So I hadn't really tried to stress it at all. I knew it was in a good spot. It wasn't bothering me. But I didn't -- I hadn't tried to t really put stress on the area like that. Most of the time when you're out playing tournament golf you're swing 85, 90%. You never really try and go for the long drive swing.

No, I'm good. I feel great. Just going to see if we can take advantage of these next two weeks.

Q. When was that when you really started going after it?
RICKIE FOWLER: That would've been two weeks ago, but it's just because I wasn't -- I didn't need to try to stress it. I was healthy and good to go for TOUR Championship and the Ryder Cup, and just been enjoying time at home resting up. Our mini off-season in a way.

Q. How bad was it? Couldn't brush your teeth? Tie your shoes?
RICKIE FOWLER: Oh, no, not that bad. It as a partial tear. Just more that I would feel it kind of middle of the downswing prior to impact. Just an interesting spot. What you don't want to do is have a partial tear turn into a full tear and then you're out for a lot longer time.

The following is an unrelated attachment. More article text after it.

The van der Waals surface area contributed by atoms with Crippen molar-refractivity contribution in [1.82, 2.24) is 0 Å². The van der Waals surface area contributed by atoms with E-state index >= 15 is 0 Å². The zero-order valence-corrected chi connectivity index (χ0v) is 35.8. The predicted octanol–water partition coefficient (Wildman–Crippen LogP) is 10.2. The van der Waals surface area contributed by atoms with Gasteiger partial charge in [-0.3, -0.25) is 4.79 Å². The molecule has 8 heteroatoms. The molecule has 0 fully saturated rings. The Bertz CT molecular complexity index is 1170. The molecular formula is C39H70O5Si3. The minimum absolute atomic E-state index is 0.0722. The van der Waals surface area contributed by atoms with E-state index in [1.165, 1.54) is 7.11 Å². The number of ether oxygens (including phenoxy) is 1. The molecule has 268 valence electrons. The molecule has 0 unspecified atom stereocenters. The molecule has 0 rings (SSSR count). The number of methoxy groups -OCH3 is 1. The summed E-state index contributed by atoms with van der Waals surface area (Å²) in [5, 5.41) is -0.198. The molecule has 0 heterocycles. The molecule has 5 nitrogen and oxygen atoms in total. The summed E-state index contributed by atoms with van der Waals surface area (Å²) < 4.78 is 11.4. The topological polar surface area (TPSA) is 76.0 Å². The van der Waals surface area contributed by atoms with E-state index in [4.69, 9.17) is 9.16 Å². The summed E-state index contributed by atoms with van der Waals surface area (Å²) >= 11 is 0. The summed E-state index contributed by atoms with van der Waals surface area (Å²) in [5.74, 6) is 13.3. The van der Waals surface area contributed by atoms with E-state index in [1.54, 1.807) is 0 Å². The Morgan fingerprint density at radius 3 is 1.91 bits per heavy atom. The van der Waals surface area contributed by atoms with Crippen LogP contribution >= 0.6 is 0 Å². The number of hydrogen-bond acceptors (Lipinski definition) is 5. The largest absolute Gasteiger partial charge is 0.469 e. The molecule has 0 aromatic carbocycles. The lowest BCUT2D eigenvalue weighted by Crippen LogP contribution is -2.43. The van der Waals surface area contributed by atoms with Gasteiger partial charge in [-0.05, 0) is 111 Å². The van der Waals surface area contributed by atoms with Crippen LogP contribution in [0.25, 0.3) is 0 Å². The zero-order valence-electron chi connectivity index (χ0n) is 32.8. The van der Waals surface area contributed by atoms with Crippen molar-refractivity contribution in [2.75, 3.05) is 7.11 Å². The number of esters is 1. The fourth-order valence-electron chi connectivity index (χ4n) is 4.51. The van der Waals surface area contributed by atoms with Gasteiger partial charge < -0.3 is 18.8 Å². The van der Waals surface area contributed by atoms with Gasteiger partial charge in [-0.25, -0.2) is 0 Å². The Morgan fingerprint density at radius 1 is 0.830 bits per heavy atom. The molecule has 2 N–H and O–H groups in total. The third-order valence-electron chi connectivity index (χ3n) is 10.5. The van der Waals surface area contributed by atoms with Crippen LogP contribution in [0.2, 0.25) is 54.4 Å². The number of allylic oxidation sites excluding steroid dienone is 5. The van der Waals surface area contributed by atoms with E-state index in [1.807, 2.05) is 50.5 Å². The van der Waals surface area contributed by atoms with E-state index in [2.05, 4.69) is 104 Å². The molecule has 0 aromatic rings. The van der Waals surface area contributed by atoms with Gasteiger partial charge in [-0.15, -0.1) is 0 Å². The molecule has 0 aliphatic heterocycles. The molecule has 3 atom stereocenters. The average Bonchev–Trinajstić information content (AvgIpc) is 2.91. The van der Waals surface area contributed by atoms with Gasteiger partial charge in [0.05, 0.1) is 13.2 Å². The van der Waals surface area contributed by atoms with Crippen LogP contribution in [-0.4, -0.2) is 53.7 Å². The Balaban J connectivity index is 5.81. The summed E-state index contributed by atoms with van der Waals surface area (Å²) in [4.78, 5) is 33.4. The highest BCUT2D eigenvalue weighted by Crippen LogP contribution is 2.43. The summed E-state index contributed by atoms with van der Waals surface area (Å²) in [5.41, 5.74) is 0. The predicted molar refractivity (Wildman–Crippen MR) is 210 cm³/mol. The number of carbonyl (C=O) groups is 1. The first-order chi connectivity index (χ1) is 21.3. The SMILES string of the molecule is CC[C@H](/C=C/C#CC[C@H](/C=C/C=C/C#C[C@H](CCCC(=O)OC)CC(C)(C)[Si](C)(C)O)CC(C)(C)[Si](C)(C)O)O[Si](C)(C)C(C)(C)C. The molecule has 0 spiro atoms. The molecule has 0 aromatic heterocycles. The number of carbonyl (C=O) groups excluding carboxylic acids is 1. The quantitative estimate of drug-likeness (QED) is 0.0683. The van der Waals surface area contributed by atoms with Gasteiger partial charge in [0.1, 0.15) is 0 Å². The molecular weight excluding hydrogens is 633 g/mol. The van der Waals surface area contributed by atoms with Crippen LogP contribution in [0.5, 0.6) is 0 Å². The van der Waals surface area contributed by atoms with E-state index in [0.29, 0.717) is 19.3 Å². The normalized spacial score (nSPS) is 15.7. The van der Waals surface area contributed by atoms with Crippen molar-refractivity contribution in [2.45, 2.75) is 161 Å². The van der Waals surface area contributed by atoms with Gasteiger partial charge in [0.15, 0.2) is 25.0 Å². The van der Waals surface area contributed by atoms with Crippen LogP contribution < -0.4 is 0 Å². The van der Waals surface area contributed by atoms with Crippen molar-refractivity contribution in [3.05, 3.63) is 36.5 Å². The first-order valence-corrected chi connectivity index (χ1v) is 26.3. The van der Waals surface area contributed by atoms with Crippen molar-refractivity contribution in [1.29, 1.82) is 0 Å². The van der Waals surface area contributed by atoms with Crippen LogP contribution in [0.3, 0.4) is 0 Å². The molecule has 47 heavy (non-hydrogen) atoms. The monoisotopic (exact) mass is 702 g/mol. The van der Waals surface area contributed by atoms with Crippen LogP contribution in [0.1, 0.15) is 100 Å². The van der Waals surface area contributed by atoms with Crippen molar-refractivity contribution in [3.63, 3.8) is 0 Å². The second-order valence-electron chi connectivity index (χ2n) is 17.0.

I felt like we did a good job of managing how much time we took off and made sure when we came back I was ready to go play. No, I'm happy with how the kind of second half of the season went.

Q. I was just going to ask you about Bryson's trick-or-treat costume out there. Thoughts on that?
RICKIE FOWLER: It was pretty good. Could have done better on the mustache. Artwork was good, but if you're going to do one, either got to grow one or go buy a proper mustache that you put on there. But I give it to him. I'll give him an A for effort.

Q. If you had to go as him, how would it look?
RICKIE FOWLER: Well, I got a better tan than him so I have to start there. He should have spent some time maybe down in the Bahamas and worked on than that and grown a mustache to get to me. I would have to maybe get some powder to lighten up a little bit. The good thing is we're both with Puma, so easy to make that happen.

Q. Aaron Wise just won Rookie of the Year; you're a former Rookie of the Year winner. What advice would you give him?
RICKIE FOWLER: I mean, he's a great player. Very happy for him. He grew up not far from where I grew up. No, very deserving. I think the big thing coming off your rookie year, I know he's hungry. He wants more. He wants to go win. There is a lot of the goals he has in front of him that he wants to take care of. So I'm not worried about that.

I think a lot of time younger guys maybe have success early. It's just keep pushing, setting new goals, and see how far you can take it.

Never settle.